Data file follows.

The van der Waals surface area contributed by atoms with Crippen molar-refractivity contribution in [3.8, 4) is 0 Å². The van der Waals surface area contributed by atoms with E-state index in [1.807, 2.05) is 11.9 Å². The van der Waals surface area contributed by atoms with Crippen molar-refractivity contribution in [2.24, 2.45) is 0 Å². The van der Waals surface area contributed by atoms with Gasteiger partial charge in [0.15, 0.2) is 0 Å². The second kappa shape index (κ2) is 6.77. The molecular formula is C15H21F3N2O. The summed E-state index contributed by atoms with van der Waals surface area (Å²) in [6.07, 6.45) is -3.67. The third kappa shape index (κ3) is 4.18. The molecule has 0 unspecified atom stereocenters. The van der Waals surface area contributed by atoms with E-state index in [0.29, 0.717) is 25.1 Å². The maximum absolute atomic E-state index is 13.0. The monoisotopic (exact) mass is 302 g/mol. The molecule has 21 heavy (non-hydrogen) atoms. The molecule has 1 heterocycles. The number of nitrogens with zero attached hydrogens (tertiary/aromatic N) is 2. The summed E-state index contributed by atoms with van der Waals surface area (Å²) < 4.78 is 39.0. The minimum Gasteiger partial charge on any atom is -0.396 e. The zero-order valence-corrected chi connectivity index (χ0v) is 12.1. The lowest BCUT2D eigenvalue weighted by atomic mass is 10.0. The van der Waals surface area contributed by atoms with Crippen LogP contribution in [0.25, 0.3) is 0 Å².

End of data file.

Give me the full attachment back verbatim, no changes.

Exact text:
The van der Waals surface area contributed by atoms with Crippen molar-refractivity contribution in [3.8, 4) is 0 Å². The van der Waals surface area contributed by atoms with E-state index in [1.807, 2.05) is 11.9 Å². The van der Waals surface area contributed by atoms with Crippen molar-refractivity contribution in [2.24, 2.45) is 0 Å². The van der Waals surface area contributed by atoms with Gasteiger partial charge in [0.15, 0.2) is 0 Å². The second kappa shape index (κ2) is 6.77. The molecular formula is C15H21F3N2O. The summed E-state index contributed by atoms with van der Waals surface area (Å²) in [6.07, 6.45) is -3.67. The third kappa shape index (κ3) is 4.18. The molecule has 0 unspecified atom stereocenters. The van der Waals surface area contributed by atoms with E-state index in [0.29, 0.717) is 25.1 Å². The maximum absolute atomic E-state index is 13.0. The monoisotopic (exact) mass is 302 g/mol. The molecule has 21 heavy (non-hydrogen) atoms. The molecule has 1 heterocycles. The number of nitrogens with zero attached hydrogens (tertiary/aromatic N) is 2. The summed E-state index contributed by atoms with van der Waals surface area (Å²) < 4.78 is 39.0. The minimum Gasteiger partial charge on any atom is -0.396 e. The zero-order valence-corrected chi connectivity index (χ0v) is 12.1. The lowest BCUT2D eigenvalue weighted by atomic mass is 10.0. The van der Waals surface area contributed by atoms with Crippen LogP contribution in [0.25, 0.3) is 0 Å².